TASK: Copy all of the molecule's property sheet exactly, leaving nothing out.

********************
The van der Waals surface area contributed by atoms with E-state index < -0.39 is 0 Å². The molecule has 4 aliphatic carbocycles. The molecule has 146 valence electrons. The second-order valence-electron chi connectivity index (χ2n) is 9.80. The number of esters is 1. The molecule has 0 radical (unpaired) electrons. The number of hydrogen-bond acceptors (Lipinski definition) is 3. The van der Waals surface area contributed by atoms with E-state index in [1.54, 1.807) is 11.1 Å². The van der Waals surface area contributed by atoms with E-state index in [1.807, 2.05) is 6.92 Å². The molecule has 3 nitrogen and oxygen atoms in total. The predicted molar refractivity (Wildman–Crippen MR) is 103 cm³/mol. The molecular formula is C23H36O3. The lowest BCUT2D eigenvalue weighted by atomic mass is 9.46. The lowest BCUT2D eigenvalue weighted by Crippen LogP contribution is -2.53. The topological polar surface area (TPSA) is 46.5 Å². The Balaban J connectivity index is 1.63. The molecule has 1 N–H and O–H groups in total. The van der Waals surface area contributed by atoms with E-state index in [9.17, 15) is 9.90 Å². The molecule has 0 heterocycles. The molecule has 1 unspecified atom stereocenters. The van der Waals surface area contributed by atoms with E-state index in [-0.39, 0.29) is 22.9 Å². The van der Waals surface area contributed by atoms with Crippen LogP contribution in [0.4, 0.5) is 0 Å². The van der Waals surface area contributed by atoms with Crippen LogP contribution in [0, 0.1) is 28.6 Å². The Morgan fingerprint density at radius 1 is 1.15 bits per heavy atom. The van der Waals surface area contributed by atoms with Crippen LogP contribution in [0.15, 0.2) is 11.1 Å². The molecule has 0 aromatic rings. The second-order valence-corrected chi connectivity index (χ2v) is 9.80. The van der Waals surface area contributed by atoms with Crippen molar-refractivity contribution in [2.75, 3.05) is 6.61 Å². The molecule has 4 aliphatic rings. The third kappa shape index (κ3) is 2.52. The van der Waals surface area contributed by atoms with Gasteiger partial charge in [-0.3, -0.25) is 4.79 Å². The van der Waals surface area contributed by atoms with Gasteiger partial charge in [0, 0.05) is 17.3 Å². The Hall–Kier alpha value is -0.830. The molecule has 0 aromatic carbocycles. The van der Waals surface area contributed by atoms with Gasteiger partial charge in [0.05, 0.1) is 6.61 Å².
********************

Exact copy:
The van der Waals surface area contributed by atoms with E-state index < -0.39 is 0 Å². The molecule has 4 aliphatic carbocycles. The molecule has 146 valence electrons. The second-order valence-electron chi connectivity index (χ2n) is 9.80. The number of esters is 1. The molecule has 0 radical (unpaired) electrons. The number of hydrogen-bond acceptors (Lipinski definition) is 3. The van der Waals surface area contributed by atoms with E-state index in [1.54, 1.807) is 11.1 Å². The van der Waals surface area contributed by atoms with E-state index in [1.807, 2.05) is 6.92 Å². The molecule has 3 nitrogen and oxygen atoms in total. The predicted molar refractivity (Wildman–Crippen MR) is 103 cm³/mol. The molecular formula is C23H36O3. The lowest BCUT2D eigenvalue weighted by atomic mass is 9.46. The lowest BCUT2D eigenvalue weighted by Crippen LogP contribution is -2.53. The topological polar surface area (TPSA) is 46.5 Å². The Balaban J connectivity index is 1.63. The molecule has 1 N–H and O–H groups in total. The van der Waals surface area contributed by atoms with E-state index in [9.17, 15) is 9.90 Å². The molecule has 0 heterocycles. The molecule has 1 unspecified atom stereocenters. The van der Waals surface area contributed by atoms with E-state index in [-0.39, 0.29) is 22.9 Å². The van der Waals surface area contributed by atoms with Crippen LogP contribution in [0.4, 0.5) is 0 Å². The van der Waals surface area contributed by atoms with Crippen LogP contribution in [0, 0.1) is 28.6 Å². The Morgan fingerprint density at radius 1 is 1.15 bits per heavy atom. The van der Waals surface area contributed by atoms with Crippen LogP contribution in [0.15, 0.2) is 11.1 Å². The molecule has 0 aromatic rings. The second-order valence-corrected chi connectivity index (χ2v) is 9.80. The van der Waals surface area contributed by atoms with Crippen molar-refractivity contribution in [2.75, 3.05) is 6.61 Å². The molecule has 4 aliphatic rings. The third kappa shape index (κ3) is 2.52. The van der Waals surface area contributed by atoms with Gasteiger partial charge in [-0.3, -0.25) is 4.79 Å². The van der Waals surface area contributed by atoms with Gasteiger partial charge in [0, 0.05) is 17.3 Å². The Hall–Kier alpha value is -0.830. The molecule has 0 aromatic carbocycles. The van der Waals surface area contributed by atoms with Gasteiger partial charge in [0.05, 0.1) is 6.61 Å².